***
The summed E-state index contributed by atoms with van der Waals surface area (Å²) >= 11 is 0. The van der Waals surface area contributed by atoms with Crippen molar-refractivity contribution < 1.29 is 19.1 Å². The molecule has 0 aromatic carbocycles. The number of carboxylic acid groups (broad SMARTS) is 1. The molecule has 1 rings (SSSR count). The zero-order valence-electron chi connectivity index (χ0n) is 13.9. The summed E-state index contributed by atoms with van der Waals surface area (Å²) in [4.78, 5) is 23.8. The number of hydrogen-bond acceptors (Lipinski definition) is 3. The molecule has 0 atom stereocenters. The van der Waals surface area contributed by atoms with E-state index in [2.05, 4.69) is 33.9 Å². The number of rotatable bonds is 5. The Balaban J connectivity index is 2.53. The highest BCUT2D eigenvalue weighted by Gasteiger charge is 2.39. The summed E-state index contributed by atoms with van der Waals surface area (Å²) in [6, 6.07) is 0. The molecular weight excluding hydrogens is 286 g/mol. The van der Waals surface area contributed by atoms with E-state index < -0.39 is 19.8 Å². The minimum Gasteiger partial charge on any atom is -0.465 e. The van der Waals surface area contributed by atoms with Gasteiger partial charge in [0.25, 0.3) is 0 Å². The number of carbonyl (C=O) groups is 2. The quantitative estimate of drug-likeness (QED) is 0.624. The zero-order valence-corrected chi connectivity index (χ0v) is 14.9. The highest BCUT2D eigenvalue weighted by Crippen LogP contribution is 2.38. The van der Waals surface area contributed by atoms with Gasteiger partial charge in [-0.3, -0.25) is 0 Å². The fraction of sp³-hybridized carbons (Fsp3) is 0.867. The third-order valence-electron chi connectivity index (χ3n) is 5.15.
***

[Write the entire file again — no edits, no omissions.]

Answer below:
The summed E-state index contributed by atoms with van der Waals surface area (Å²) >= 11 is 0. The van der Waals surface area contributed by atoms with Crippen molar-refractivity contribution < 1.29 is 19.1 Å². The molecule has 0 aromatic carbocycles. The number of carboxylic acid groups (broad SMARTS) is 1. The molecule has 1 rings (SSSR count). The zero-order valence-electron chi connectivity index (χ0n) is 13.9. The summed E-state index contributed by atoms with van der Waals surface area (Å²) in [4.78, 5) is 23.8. The number of hydrogen-bond acceptors (Lipinski definition) is 3. The molecule has 0 atom stereocenters. The van der Waals surface area contributed by atoms with E-state index in [2.05, 4.69) is 33.9 Å². The number of rotatable bonds is 5. The Balaban J connectivity index is 2.53. The highest BCUT2D eigenvalue weighted by Gasteiger charge is 2.39. The summed E-state index contributed by atoms with van der Waals surface area (Å²) in [6, 6.07) is 0. The molecular weight excluding hydrogens is 286 g/mol. The van der Waals surface area contributed by atoms with E-state index < -0.39 is 19.8 Å². The minimum Gasteiger partial charge on any atom is -0.465 e. The van der Waals surface area contributed by atoms with Gasteiger partial charge in [0.25, 0.3) is 0 Å². The number of carbonyl (C=O) groups is 2. The quantitative estimate of drug-likeness (QED) is 0.624. The zero-order valence-corrected chi connectivity index (χ0v) is 14.9. The highest BCUT2D eigenvalue weighted by Crippen LogP contribution is 2.38. The van der Waals surface area contributed by atoms with Gasteiger partial charge in [-0.3, -0.25) is 0 Å². The fraction of sp³-hybridized carbons (Fsp3) is 0.867. The third-order valence-electron chi connectivity index (χ3n) is 5.15.